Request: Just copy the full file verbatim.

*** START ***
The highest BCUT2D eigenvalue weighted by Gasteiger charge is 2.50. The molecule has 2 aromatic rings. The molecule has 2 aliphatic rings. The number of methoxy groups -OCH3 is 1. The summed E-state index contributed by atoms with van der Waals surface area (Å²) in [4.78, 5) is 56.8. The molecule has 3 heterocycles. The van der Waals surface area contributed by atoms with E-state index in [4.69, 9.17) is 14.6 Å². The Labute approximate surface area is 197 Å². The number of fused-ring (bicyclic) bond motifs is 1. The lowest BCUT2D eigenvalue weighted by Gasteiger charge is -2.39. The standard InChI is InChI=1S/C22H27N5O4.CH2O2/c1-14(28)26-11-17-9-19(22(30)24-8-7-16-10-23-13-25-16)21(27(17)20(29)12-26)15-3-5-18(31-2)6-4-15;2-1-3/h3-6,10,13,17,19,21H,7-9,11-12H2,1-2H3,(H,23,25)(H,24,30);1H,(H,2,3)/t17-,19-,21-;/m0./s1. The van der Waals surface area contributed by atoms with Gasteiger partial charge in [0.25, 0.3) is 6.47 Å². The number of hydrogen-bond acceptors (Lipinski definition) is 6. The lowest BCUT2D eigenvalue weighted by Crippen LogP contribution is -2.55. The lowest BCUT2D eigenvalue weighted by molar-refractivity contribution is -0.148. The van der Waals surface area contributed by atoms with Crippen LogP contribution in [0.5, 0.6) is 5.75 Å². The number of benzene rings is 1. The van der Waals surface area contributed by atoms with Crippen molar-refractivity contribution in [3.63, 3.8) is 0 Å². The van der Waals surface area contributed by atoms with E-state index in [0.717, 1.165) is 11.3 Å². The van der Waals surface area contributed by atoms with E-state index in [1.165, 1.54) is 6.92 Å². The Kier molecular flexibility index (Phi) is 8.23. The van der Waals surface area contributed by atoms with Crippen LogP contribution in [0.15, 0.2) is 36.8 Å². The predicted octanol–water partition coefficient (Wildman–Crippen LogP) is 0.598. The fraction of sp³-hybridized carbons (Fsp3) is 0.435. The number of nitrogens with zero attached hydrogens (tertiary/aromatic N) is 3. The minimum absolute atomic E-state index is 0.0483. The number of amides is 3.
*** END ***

The highest BCUT2D eigenvalue weighted by Gasteiger charge is 2.50. The molecule has 2 aromatic rings. The molecule has 2 aliphatic rings. The number of methoxy groups -OCH3 is 1. The summed E-state index contributed by atoms with van der Waals surface area (Å²) in [4.78, 5) is 56.8. The molecule has 3 heterocycles. The van der Waals surface area contributed by atoms with E-state index in [4.69, 9.17) is 14.6 Å². The Labute approximate surface area is 197 Å². The number of fused-ring (bicyclic) bond motifs is 1. The lowest BCUT2D eigenvalue weighted by Gasteiger charge is -2.39. The standard InChI is InChI=1S/C22H27N5O4.CH2O2/c1-14(28)26-11-17-9-19(22(30)24-8-7-16-10-23-13-25-16)21(27(17)20(29)12-26)15-3-5-18(31-2)6-4-15;2-1-3/h3-6,10,13,17,19,21H,7-9,11-12H2,1-2H3,(H,23,25)(H,24,30);1H,(H,2,3)/t17-,19-,21-;/m0./s1. The van der Waals surface area contributed by atoms with Gasteiger partial charge in [0.25, 0.3) is 6.47 Å². The number of hydrogen-bond acceptors (Lipinski definition) is 6. The lowest BCUT2D eigenvalue weighted by Crippen LogP contribution is -2.55. The lowest BCUT2D eigenvalue weighted by molar-refractivity contribution is -0.148. The van der Waals surface area contributed by atoms with Crippen LogP contribution in [0.5, 0.6) is 5.75 Å². The number of benzene rings is 1. The van der Waals surface area contributed by atoms with Crippen molar-refractivity contribution in [3.63, 3.8) is 0 Å². The van der Waals surface area contributed by atoms with E-state index in [0.717, 1.165) is 11.3 Å². The van der Waals surface area contributed by atoms with E-state index in [1.165, 1.54) is 6.92 Å². The Kier molecular flexibility index (Phi) is 8.23. The van der Waals surface area contributed by atoms with Crippen LogP contribution in [0.15, 0.2) is 36.8 Å². The predicted octanol–water partition coefficient (Wildman–Crippen LogP) is 0.598. The fraction of sp³-hybridized carbons (Fsp3) is 0.435. The number of nitrogens with zero attached hydrogens (tertiary/aromatic N) is 3. The minimum absolute atomic E-state index is 0.0483. The number of amides is 3.